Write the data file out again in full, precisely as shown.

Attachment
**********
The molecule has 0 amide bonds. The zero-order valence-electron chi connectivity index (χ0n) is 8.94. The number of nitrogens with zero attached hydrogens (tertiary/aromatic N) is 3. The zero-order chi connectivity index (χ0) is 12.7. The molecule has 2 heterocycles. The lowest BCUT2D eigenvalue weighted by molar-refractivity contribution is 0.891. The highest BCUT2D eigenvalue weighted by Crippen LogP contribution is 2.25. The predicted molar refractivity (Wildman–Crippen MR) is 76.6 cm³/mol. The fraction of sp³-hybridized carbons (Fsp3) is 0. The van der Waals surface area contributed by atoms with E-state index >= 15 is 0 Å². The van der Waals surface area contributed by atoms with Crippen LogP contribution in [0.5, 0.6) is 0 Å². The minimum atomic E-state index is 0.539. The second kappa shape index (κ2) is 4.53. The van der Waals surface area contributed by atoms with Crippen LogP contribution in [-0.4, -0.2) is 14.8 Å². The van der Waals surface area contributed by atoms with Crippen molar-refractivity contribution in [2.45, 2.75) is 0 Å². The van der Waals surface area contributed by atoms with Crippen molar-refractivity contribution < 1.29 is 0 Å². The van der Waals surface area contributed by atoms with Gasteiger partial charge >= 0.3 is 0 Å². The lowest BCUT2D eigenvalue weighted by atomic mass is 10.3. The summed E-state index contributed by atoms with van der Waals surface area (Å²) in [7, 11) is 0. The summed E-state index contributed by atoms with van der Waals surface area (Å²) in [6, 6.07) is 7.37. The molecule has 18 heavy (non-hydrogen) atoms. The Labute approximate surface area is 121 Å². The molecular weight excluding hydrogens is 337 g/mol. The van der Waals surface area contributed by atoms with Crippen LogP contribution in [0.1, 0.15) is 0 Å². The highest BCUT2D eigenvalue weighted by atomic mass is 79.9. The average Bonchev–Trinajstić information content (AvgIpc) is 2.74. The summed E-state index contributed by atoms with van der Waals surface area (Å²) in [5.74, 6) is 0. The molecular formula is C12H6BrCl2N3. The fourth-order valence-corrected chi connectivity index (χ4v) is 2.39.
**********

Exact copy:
The molecule has 0 amide bonds. The zero-order valence-electron chi connectivity index (χ0n) is 8.94. The number of nitrogens with zero attached hydrogens (tertiary/aromatic N) is 3. The zero-order chi connectivity index (χ0) is 12.7. The molecule has 2 heterocycles. The lowest BCUT2D eigenvalue weighted by molar-refractivity contribution is 0.891. The highest BCUT2D eigenvalue weighted by Crippen LogP contribution is 2.25. The predicted molar refractivity (Wildman–Crippen MR) is 76.6 cm³/mol. The fraction of sp³-hybridized carbons (Fsp3) is 0. The van der Waals surface area contributed by atoms with E-state index >= 15 is 0 Å². The van der Waals surface area contributed by atoms with Crippen LogP contribution in [0.5, 0.6) is 0 Å². The minimum atomic E-state index is 0.539. The second kappa shape index (κ2) is 4.53. The van der Waals surface area contributed by atoms with Crippen LogP contribution in [-0.4, -0.2) is 14.8 Å². The van der Waals surface area contributed by atoms with Crippen molar-refractivity contribution in [2.45, 2.75) is 0 Å². The van der Waals surface area contributed by atoms with Crippen molar-refractivity contribution < 1.29 is 0 Å². The van der Waals surface area contributed by atoms with Gasteiger partial charge >= 0.3 is 0 Å². The lowest BCUT2D eigenvalue weighted by atomic mass is 10.3. The summed E-state index contributed by atoms with van der Waals surface area (Å²) in [7, 11) is 0. The summed E-state index contributed by atoms with van der Waals surface area (Å²) in [6, 6.07) is 7.37. The molecule has 18 heavy (non-hydrogen) atoms. The Labute approximate surface area is 121 Å². The molecular weight excluding hydrogens is 337 g/mol. The van der Waals surface area contributed by atoms with Crippen LogP contribution in [0.1, 0.15) is 0 Å². The highest BCUT2D eigenvalue weighted by atomic mass is 79.9. The average Bonchev–Trinajstić information content (AvgIpc) is 2.74. The summed E-state index contributed by atoms with van der Waals surface area (Å²) in [5.74, 6) is 0. The molecular formula is C12H6BrCl2N3. The fourth-order valence-corrected chi connectivity index (χ4v) is 2.39.